I’m a pediatrician based in Orange County, California, which frequently has poor air quality. I personally see the burden of air pollution reflected in the health of my young patients.
Afif El-Hasan M.D.
Volunteer Medical Spokesperson, American Lung Association
Too many children struggle to breathe due to polluted air. As a result, they are forced to make frequent visits to the emergency room or hospital. However, the health impacts of air pollution don’t just harm children, and bad air quality isn’t only an issue for California.
Air pollution is bad for everyone
Breathing air pollution harms everyone’s health. More than four in 10 Americans are living with unhealthy air.
Some communities are disproportionately impacted by air pollution, including low-income and communities of color. According to the American Lung Association’s 2021 “State of the Air” report, people of color are three times more likely to live in areas with the worst air quality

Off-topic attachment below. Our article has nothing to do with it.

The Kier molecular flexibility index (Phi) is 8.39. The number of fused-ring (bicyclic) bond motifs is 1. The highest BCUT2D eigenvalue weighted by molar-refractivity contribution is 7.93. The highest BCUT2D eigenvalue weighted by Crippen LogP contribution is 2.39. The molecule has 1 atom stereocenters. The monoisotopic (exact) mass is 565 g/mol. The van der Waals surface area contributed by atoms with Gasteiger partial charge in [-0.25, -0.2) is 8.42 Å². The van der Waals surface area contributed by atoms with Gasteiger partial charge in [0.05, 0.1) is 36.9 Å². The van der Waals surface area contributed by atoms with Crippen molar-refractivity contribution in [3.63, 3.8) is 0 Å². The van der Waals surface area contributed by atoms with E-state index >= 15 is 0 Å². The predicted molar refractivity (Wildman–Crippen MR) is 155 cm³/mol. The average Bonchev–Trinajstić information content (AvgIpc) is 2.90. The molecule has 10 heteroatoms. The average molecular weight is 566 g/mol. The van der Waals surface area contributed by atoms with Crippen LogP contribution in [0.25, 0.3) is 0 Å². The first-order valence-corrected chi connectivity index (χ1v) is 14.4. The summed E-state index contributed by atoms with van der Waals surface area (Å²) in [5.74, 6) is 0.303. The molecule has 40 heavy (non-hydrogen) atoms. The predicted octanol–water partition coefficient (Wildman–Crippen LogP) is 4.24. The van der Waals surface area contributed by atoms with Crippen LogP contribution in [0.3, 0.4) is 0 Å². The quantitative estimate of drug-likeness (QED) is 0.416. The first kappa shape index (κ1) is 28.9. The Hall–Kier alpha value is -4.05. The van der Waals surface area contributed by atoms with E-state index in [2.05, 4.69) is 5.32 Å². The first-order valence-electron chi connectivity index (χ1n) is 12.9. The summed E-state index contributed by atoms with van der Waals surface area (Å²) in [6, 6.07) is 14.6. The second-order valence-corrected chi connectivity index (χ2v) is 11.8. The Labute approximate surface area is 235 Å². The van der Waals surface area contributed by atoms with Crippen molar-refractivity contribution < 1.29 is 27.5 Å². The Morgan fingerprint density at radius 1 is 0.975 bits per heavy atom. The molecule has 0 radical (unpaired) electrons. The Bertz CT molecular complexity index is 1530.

Those living with bad air quality face a range of serious health harms. Air pollution can cause lasting damage to the developing lungs of children. Therefore, it can cause more frequent asthma attacks, heart attacks, and strokes, lung cancer, reproductive harm, premature birth and low-birth weight, and even early death.
As we face a pandemic, emerging research has found that a community’s exposure to even small increases in air pollution over the long term can lead to an increase in the COVID-19 death rate. And we know that Black and Hispanic communities have been among those hit the hardest by the virus.
Longterm impact of air pollution
The disproportionate health burden from air pollution results in an economic burden too. Subsequently, people living in communities with higher air pollution face more missed days of school and work. Additionally, there’s the financial strain of medical costs associated with more hospitalizations and trips to the emergency room.
Everyone deserves the opportunity to live a full and healthy life. Above all, our nation must ensure clean air for everyone.
Strengthening and fully enforcing policies that reduce dangerous pollution for all communities, not just some, is essential. As our nation addresses climate change and transitions to cleaner sources of energy, we have an opportunity to invest in the communities most impacted. In short, taking action today will help us address health disparities and clean up the air we all breathe.